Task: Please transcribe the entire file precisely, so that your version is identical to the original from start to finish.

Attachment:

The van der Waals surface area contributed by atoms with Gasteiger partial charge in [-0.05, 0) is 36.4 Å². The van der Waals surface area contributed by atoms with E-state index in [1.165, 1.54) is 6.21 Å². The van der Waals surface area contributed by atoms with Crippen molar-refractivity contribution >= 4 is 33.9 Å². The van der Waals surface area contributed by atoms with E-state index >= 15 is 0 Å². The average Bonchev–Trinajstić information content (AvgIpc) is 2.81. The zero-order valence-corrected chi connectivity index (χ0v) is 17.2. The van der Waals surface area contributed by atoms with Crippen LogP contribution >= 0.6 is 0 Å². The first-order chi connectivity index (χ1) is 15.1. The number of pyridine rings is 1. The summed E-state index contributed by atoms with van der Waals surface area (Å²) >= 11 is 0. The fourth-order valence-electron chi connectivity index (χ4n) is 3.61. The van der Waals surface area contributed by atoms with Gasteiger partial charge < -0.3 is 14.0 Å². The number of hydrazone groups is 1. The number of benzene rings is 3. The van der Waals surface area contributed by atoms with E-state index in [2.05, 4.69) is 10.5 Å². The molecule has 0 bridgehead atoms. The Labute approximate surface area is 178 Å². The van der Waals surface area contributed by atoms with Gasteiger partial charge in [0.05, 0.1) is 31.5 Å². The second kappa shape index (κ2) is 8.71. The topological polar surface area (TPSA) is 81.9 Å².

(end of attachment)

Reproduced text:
The van der Waals surface area contributed by atoms with Gasteiger partial charge in [-0.05, 0) is 36.4 Å². The van der Waals surface area contributed by atoms with E-state index in [1.165, 1.54) is 6.21 Å². The van der Waals surface area contributed by atoms with Crippen molar-refractivity contribution >= 4 is 33.9 Å². The van der Waals surface area contributed by atoms with E-state index >= 15 is 0 Å². The average Bonchev–Trinajstić information content (AvgIpc) is 2.81. The zero-order valence-corrected chi connectivity index (χ0v) is 17.2. The van der Waals surface area contributed by atoms with Crippen LogP contribution >= 0.6 is 0 Å². The first-order chi connectivity index (χ1) is 15.1. The number of pyridine rings is 1. The summed E-state index contributed by atoms with van der Waals surface area (Å²) >= 11 is 0. The fourth-order valence-electron chi connectivity index (χ4n) is 3.61. The van der Waals surface area contributed by atoms with Gasteiger partial charge < -0.3 is 14.0 Å². The number of hydrazone groups is 1. The number of benzene rings is 3. The van der Waals surface area contributed by atoms with E-state index in [2.05, 4.69) is 10.5 Å². The molecule has 0 bridgehead atoms. The Labute approximate surface area is 178 Å². The van der Waals surface area contributed by atoms with Gasteiger partial charge in [0.05, 0.1) is 31.5 Å². The second kappa shape index (κ2) is 8.71. The topological polar surface area (TPSA) is 81.9 Å².